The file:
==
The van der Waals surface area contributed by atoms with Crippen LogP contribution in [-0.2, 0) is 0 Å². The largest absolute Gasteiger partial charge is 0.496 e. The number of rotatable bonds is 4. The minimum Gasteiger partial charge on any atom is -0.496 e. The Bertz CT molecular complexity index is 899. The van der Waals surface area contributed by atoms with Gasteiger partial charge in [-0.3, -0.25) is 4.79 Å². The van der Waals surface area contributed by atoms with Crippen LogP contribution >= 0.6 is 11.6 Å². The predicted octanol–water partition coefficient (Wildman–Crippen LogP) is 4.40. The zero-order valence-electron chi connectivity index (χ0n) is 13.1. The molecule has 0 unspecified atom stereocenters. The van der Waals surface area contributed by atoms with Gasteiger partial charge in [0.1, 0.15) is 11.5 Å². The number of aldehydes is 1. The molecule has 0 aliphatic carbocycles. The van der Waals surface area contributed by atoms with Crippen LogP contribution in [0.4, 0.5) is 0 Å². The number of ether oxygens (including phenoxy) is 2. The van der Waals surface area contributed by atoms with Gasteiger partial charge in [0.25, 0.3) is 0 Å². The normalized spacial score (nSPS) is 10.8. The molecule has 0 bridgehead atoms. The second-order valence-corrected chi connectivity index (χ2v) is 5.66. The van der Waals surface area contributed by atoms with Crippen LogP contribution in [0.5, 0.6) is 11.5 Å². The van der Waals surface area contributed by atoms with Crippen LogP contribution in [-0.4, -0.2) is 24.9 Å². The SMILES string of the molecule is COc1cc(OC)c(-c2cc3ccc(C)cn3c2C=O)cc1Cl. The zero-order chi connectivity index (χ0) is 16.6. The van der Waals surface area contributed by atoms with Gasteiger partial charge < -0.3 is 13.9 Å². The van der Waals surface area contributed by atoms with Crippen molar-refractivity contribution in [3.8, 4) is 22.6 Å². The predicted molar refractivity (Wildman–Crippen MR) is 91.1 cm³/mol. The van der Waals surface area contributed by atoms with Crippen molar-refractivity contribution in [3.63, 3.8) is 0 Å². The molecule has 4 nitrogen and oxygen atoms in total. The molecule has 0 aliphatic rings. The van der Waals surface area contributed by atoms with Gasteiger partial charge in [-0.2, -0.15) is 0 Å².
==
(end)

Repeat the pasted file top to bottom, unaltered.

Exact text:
The van der Waals surface area contributed by atoms with Crippen LogP contribution in [-0.2, 0) is 0 Å². The largest absolute Gasteiger partial charge is 0.496 e. The number of rotatable bonds is 4. The minimum Gasteiger partial charge on any atom is -0.496 e. The Bertz CT molecular complexity index is 899. The van der Waals surface area contributed by atoms with Gasteiger partial charge in [-0.3, -0.25) is 4.79 Å². The van der Waals surface area contributed by atoms with Crippen LogP contribution >= 0.6 is 11.6 Å². The predicted octanol–water partition coefficient (Wildman–Crippen LogP) is 4.40. The zero-order valence-electron chi connectivity index (χ0n) is 13.1. The molecule has 0 unspecified atom stereocenters. The van der Waals surface area contributed by atoms with Gasteiger partial charge in [0.1, 0.15) is 11.5 Å². The number of aldehydes is 1. The molecule has 0 aliphatic carbocycles. The van der Waals surface area contributed by atoms with Crippen LogP contribution in [0.4, 0.5) is 0 Å². The number of ether oxygens (including phenoxy) is 2. The van der Waals surface area contributed by atoms with Gasteiger partial charge in [0.25, 0.3) is 0 Å². The normalized spacial score (nSPS) is 10.8. The molecule has 0 bridgehead atoms. The second-order valence-corrected chi connectivity index (χ2v) is 5.66. The van der Waals surface area contributed by atoms with Crippen LogP contribution in [0.5, 0.6) is 11.5 Å². The van der Waals surface area contributed by atoms with Crippen LogP contribution in [-0.4, -0.2) is 24.9 Å². The SMILES string of the molecule is COc1cc(OC)c(-c2cc3ccc(C)cn3c2C=O)cc1Cl. The zero-order chi connectivity index (χ0) is 16.6. The van der Waals surface area contributed by atoms with Gasteiger partial charge < -0.3 is 13.9 Å². The van der Waals surface area contributed by atoms with Crippen molar-refractivity contribution in [3.8, 4) is 22.6 Å². The predicted molar refractivity (Wildman–Crippen MR) is 91.1 cm³/mol. The van der Waals surface area contributed by atoms with Crippen molar-refractivity contribution in [3.63, 3.8) is 0 Å². The molecule has 4 nitrogen and oxygen atoms in total. The molecule has 0 aliphatic rings. The van der Waals surface area contributed by atoms with Gasteiger partial charge in [-0.2, -0.15) is 0 Å².